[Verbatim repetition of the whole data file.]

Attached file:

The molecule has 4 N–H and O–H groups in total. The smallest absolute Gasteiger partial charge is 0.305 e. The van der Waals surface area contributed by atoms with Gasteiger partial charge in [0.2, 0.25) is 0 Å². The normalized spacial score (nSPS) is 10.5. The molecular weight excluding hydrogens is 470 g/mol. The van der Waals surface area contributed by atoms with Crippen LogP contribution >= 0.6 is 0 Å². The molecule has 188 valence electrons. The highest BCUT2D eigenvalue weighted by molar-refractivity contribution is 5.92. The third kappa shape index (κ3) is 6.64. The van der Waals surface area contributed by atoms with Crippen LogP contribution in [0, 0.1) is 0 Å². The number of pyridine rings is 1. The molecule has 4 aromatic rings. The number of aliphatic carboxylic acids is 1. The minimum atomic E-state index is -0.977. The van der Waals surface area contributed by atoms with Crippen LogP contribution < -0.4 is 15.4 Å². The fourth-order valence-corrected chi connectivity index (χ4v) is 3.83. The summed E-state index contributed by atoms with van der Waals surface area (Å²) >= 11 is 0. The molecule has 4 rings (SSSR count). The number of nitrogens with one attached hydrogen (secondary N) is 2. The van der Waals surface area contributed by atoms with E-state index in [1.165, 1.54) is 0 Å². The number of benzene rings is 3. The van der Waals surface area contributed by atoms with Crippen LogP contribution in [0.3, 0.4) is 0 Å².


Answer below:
The molecule has 4 N–H and O–H groups in total. The smallest absolute Gasteiger partial charge is 0.305 e. The van der Waals surface area contributed by atoms with Gasteiger partial charge in [0.2, 0.25) is 0 Å². The normalized spacial score (nSPS) is 10.5. The molecular weight excluding hydrogens is 470 g/mol. The van der Waals surface area contributed by atoms with Crippen LogP contribution >= 0.6 is 0 Å². The molecule has 188 valence electrons. The highest BCUT2D eigenvalue weighted by molar-refractivity contribution is 5.92. The third kappa shape index (κ3) is 6.64. The van der Waals surface area contributed by atoms with Crippen LogP contribution in [0, 0.1) is 0 Å². The number of pyridine rings is 1. The molecule has 4 aromatic rings. The number of aliphatic carboxylic acids is 1. The minimum atomic E-state index is -0.977. The van der Waals surface area contributed by atoms with Crippen LogP contribution < -0.4 is 15.4 Å². The fourth-order valence-corrected chi connectivity index (χ4v) is 3.83. The summed E-state index contributed by atoms with van der Waals surface area (Å²) >= 11 is 0. The molecule has 4 rings (SSSR count). The number of nitrogens with one attached hydrogen (secondary N) is 2. The van der Waals surface area contributed by atoms with E-state index in [1.165, 1.54) is 0 Å². The number of benzene rings is 3. The van der Waals surface area contributed by atoms with Crippen LogP contribution in [0.3, 0.4) is 0 Å².